Gay men’s lives are shaped by the oppression we experience in a still decidedly homophobic society. Homophobia often makes its most pointed attacks when gay men assert our right to control our bodies – how we move, how we express our desires, how we protect ourselves – with self-determination and pride (Plummer, 1999). We should therefore be the natural allies of women’s demand for reproductive rights, which is, at its core, about the right of women to control their bodies.
But the reality is that we are not. At a time when women’s reproductive rights are under renewed legal, political, psychological, and often physical assault (Ernst, Katzive & Smock, 2003/4), gay men, collectively, have not taken a pro-women, pro-feminist stand for women’s reproductive rights (Miller, 2000). To the contrary, some currents in the – progressive and welcome – move toward gay male couples parenting are starkly misogynist.
This disturbing, and dangerous, emerging reality is all the more critical to understand at the current historical juncture. Backlash against advances in the rights and safety of gay men (Bronski, 2000) and backlash against advances in women’s rights and safety, especially the right to unencumbered reproductive freedom (Faludi, 2009), are both on the rise. Hard-won gains are eroding, and at heightened risk of eroding further – most especially, women’s right to reproductive freedom (Greenhouse & Siegel, 2011).
In our book A Womb of Her Own (Routledge, 2017) aspires to contribute to turning this situation around, by examining how the disjuncture between feminism and gay men, and the gay civil rights movement, has developed, in the years following the launch of the gay movement in the US following Stonewall (Duberman, 2013), and by examining some threads of misogyny in the move toward gay parenting as they uniquely become visible through the lens of a psychoanalytic case. He begins the essay with a historical perspective.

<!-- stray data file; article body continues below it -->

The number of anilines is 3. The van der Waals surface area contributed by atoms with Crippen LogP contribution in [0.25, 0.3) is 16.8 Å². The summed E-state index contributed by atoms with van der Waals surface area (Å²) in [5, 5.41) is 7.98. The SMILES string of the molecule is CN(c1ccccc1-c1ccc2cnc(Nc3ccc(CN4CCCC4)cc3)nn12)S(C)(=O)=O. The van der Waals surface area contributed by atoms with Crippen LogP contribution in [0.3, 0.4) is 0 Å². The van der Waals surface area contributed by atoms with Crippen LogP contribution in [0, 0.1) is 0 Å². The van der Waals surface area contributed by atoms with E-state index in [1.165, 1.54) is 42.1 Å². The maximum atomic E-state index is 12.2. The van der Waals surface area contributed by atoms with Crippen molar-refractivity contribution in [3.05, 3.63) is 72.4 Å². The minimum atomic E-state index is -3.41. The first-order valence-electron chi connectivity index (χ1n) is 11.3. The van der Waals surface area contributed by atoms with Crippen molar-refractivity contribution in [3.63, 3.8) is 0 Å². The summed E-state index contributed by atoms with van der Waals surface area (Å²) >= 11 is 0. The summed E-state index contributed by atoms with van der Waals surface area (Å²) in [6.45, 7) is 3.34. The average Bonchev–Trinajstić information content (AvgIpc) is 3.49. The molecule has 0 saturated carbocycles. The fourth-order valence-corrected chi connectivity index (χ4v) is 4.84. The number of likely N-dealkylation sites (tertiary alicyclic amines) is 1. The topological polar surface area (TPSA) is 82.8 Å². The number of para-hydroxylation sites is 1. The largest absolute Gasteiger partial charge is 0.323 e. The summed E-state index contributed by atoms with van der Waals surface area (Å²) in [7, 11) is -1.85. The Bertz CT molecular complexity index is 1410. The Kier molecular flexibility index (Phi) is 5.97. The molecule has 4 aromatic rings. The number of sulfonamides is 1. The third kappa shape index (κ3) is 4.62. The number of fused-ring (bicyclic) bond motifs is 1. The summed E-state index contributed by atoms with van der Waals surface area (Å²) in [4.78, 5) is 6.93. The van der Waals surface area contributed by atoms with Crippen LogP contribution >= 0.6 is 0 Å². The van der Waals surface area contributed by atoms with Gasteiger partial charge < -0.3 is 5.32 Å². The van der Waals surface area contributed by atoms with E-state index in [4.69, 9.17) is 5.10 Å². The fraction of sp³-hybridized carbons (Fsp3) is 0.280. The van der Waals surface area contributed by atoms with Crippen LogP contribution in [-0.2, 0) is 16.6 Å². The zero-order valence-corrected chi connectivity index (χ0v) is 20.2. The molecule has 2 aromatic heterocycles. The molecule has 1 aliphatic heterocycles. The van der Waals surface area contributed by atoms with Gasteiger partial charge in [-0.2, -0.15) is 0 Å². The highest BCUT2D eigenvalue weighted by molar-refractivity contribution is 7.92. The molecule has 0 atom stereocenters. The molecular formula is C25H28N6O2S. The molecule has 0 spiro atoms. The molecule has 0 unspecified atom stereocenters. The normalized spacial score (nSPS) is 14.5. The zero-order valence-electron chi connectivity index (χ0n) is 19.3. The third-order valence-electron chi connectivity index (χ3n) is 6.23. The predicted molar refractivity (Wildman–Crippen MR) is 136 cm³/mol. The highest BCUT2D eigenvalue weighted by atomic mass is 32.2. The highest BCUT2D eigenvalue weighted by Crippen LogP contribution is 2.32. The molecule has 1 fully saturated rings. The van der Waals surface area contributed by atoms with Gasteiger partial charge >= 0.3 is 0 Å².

The focus on what was, in the 1960s and 1970s, called the women’s liberation movement (Evans, 1979) and is now called second-wave feminism (Baxandall & Gordon, 2002) had, as its primary focus, women’s rights and freedom in a society then even more rigidly and oppressively patriarchal than US society is now. There was nothing subtle about it – the status of women’s oppression was not a matter principally of attitudes, but rooted in the objective denial of women’s legal and economic rights, violence against women, and patriarchal power. (There are distinct intersections of women’s oppression and racial/ethnic oppression that now lead many to speak of feminisms, rather than feminism; for examples of analyses of these analyses, which lie largely outside the scope of this paper, see Chow ; Collins ; Garcia [`997]; Hooks Hull, Scott, & Smith ; Smith ; Thompson . Similarly, this chapter will focus mostly on developments in the United States.)
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Ellen Toronto is a clinical psychologist in private practice in Spring, Texas and has been practicing since 1980. In 2017, she was elected a Fellow in Psychoanalysis by the American Psychological Association. In 2016, Dr. Toronto's practice was recognized as one of the top Ann Arbor Psychology practices. She received her Ph.D. in Psychology from the University of Michigan. Dr. Toronto is married to Robert Toronto, Ph.D., and together they have four sons and eleven grandchildren.